Pablo De La Fuente: An artist for and by the people

Working in the office of Chile's Canal 13 for four months was the worst experience of artist Pablo De La Fuente’s life. For someone so liberated from the holds of mainstream work life, a 9-to-5 job with a boss and a cubicle wasn’t going to last long. “There were no aspirations,” De La Fuente said flatly.

His resistance to an “ordinary” way of life is evidenced by his appearance. Pablo De La Fuente walks with an artist’s swagger. His bold-rimmed glasses accentuate the braided ponytail that trails from beneath his hat; his Hawaiian-print shirt hangs partially unbuttoned and his high-top sneakers have neon laces.

De La Fuente, a theater design professor at the University of Chile, does a little bit of this and a little bit of that when it comes to art. But no matter what medium he uses, he nearly always fills his work with a deeper, often sociopolitical message.

“I want my art to be beautiful and precious and not something that you can throw away,” said De La Fuente.

The artist, who graduated from U. Chile with a degree in theater design, now teaches classes, tours with his theater company and designs posters for artists around Santiago.

And although De La Fuente is known for his work in various national and international plays, on a local level, his name is iconic for his graphic design work that can be seen pasted throughout Santiago Centro.

His company, La Patriotico Interesante, returned in August of this year from touring in France and Spain for two months with their production of Kadogo: Niño Soldado (Kadogo: Child soldier), for which he designed all visuals. The play tells the story of the child soldier on a global level and is a metaphor for many youth in Chile and Latin America.

Nowadays, theater design tends to occupy most of De La Fuente’s time. Between set design and construction, lighting and costumes, teatro callejero (street theater) design keeps De La Fuente juggling his artistic outlets.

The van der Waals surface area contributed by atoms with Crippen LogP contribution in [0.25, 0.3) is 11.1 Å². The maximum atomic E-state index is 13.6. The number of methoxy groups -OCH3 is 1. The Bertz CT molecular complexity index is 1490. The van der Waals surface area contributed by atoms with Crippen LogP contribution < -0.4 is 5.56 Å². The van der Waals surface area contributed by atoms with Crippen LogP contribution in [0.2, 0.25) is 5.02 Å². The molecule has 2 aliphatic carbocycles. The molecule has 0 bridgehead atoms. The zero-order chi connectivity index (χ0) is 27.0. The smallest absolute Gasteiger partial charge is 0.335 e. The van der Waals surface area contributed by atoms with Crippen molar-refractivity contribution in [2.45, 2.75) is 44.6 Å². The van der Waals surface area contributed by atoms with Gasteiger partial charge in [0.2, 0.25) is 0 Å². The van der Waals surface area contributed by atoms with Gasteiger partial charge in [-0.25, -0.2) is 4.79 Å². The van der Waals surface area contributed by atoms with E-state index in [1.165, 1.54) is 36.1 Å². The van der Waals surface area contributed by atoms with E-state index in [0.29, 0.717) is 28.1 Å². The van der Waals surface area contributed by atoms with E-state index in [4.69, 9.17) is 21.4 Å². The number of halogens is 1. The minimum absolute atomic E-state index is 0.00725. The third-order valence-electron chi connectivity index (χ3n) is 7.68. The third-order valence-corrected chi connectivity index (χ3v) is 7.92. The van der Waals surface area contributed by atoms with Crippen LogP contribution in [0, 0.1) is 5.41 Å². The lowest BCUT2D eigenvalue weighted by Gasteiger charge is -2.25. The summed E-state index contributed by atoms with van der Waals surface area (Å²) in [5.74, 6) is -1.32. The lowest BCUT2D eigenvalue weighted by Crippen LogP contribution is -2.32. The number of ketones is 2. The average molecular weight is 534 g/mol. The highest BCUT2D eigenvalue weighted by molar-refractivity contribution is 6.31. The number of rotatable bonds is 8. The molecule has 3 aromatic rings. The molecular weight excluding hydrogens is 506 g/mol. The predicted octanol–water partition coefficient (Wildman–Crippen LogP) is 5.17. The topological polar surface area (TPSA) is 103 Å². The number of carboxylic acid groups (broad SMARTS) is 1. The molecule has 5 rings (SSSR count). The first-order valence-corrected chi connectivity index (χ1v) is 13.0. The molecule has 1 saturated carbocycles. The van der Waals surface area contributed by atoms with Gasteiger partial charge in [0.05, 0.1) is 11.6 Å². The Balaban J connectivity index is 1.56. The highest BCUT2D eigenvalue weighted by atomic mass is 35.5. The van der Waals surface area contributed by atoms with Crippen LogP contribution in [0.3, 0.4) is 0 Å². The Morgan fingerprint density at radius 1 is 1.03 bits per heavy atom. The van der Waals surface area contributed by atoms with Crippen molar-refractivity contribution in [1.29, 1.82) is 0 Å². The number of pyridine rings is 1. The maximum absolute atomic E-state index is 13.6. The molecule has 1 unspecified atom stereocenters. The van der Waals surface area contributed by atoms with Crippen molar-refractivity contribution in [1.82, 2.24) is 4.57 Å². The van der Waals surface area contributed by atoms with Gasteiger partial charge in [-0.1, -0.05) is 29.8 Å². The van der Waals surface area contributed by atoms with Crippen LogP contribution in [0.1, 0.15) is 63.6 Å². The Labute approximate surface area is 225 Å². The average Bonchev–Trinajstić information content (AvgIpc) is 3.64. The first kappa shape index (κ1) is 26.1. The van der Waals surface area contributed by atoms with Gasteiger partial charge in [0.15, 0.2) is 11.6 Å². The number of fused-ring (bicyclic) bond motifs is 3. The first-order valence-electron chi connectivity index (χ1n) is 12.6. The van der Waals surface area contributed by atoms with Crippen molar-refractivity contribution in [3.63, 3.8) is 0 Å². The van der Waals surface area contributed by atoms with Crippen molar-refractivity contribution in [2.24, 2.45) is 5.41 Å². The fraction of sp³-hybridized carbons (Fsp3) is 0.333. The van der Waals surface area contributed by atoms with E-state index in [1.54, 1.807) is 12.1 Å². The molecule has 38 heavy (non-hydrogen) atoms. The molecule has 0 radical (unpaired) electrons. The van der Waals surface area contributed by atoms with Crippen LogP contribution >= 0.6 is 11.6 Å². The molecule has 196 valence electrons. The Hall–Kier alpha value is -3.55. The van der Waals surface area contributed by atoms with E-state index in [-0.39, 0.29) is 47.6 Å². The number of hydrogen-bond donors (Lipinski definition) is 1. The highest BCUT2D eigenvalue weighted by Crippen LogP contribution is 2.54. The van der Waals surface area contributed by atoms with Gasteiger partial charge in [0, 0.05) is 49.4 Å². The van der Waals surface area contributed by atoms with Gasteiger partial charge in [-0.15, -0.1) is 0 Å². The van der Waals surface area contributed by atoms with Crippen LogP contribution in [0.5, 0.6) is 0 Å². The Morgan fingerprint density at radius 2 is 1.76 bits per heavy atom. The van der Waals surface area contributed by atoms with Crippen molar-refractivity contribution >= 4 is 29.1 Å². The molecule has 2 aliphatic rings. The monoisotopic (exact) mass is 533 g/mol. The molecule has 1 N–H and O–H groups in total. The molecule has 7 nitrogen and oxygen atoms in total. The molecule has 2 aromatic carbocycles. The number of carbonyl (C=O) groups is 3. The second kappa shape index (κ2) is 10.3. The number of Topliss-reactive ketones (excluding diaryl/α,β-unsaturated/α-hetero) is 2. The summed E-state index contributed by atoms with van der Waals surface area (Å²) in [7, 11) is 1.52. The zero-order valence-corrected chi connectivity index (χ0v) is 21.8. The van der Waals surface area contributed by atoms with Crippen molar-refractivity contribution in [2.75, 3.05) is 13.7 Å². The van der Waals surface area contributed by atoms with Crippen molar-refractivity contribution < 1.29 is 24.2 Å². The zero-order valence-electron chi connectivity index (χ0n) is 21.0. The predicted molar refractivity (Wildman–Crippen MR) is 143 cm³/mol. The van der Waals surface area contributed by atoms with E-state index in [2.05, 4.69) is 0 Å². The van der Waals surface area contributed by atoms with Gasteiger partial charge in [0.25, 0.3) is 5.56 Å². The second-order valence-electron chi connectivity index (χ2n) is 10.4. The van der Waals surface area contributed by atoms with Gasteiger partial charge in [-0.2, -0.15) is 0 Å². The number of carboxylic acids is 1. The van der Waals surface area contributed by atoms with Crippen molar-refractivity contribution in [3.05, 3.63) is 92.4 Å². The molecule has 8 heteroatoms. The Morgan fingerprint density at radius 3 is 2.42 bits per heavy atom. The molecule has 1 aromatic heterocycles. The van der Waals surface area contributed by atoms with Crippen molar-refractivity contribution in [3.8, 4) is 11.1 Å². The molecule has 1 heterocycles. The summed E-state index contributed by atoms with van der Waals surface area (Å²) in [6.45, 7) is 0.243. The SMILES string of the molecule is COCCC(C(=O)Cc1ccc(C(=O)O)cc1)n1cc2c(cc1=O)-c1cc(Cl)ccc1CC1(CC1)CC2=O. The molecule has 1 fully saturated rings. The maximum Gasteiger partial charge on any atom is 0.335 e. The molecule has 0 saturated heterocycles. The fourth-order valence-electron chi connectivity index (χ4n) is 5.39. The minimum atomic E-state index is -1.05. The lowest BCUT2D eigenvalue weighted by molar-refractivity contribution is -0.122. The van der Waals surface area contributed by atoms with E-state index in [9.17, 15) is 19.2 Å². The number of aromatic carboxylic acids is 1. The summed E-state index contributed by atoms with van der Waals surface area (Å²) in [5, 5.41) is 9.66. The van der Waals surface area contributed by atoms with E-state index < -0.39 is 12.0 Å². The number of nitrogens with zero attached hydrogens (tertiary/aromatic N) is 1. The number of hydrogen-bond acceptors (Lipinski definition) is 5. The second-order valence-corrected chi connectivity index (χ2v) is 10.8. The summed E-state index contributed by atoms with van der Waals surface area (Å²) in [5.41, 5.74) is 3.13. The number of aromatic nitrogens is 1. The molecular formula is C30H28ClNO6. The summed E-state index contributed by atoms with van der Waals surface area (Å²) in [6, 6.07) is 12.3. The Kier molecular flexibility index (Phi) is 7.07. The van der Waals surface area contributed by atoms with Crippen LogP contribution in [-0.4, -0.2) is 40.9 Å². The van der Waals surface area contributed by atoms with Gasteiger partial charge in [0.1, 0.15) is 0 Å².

“Street theater,” besides often taking place on a street, refers to the fact that it isn’t “theater for theater performers or a specific, elite audience,” but for the average person. “It’s theater for people from my neighborhood, for my family,” De La Fuente said, referring to his middle-class roots in Recoleta, Santiago.

“You can’t do street theater without doing political theater or without wanting to change something [in society],” said De La Fuente.

And that’s a lot of what De La Fuente wants to do--inspire people to change things. Through depictions of people and their raw emotions, be it pure happiness, deep despair, angst or jubilant celebration, De La Fuente’s graphic art has a way of capturing a single message and portraying it in a way that everyone can understand.

“I want to be inspiring. I want to move people and inspire them and mobilize them and make them want to create,” he said.

In fact, most of De La Fuente’s art is aimed at the average Santiago citizen whose opinions and political beliefs mirror the majority. Injustice and popular culture, he says, are the two biggest political themes in his artwork. Following Kadogo's European tour, De La Fuente created a series of posters featuring the faces of Mapuches killed in the most recent conflict over indigenous rights with the word “RESISTE!” (Resist) sprawled across the poster.

“When I got back from Europe, the large majority of people knew close to nothing of the Mapuche conflict; they didn’t care,” said De La Fuente. “Really, this is propaganda. I don’t want people to throw stones, but to go to their neighborhoods and mobilize themselves.”

Apart from his pro bono work for the Mapuche cause, De La Fuente’s graphic art normally centers around posters for bands and their upcoming concerts.

Most often, De La Fuente works with Santiago bands like Manka Saya, La Mano Ajena and Juana Fe to design unique posters that not only publicize but, more often than not, carry political statements.

Pedro Aceituno is a member of Manka Saya and has known De La Fuente for five years as a friend and as a work partner. Of about eight posters De La Fuente has designed for Manka Saya, Aceituno says he has liked all of them.

“I’ve never disliked anything of his. Fuck, never. It’s all good,” said Aceituno. “He knows what bothers us and what we like.”
At just 26 years old, De La Fuente has an entire career ahead of him. His art is his passion and self-described obligation.

“His art is powerful, impactful and potent,” said Aceituno. “They’re going to make books about his art.”

Check out De La Fuente’s Flickr page for examples of his graphic art and photography, and stay in touch with the University of Chile’s theater department for upcoming examples of his theater design.

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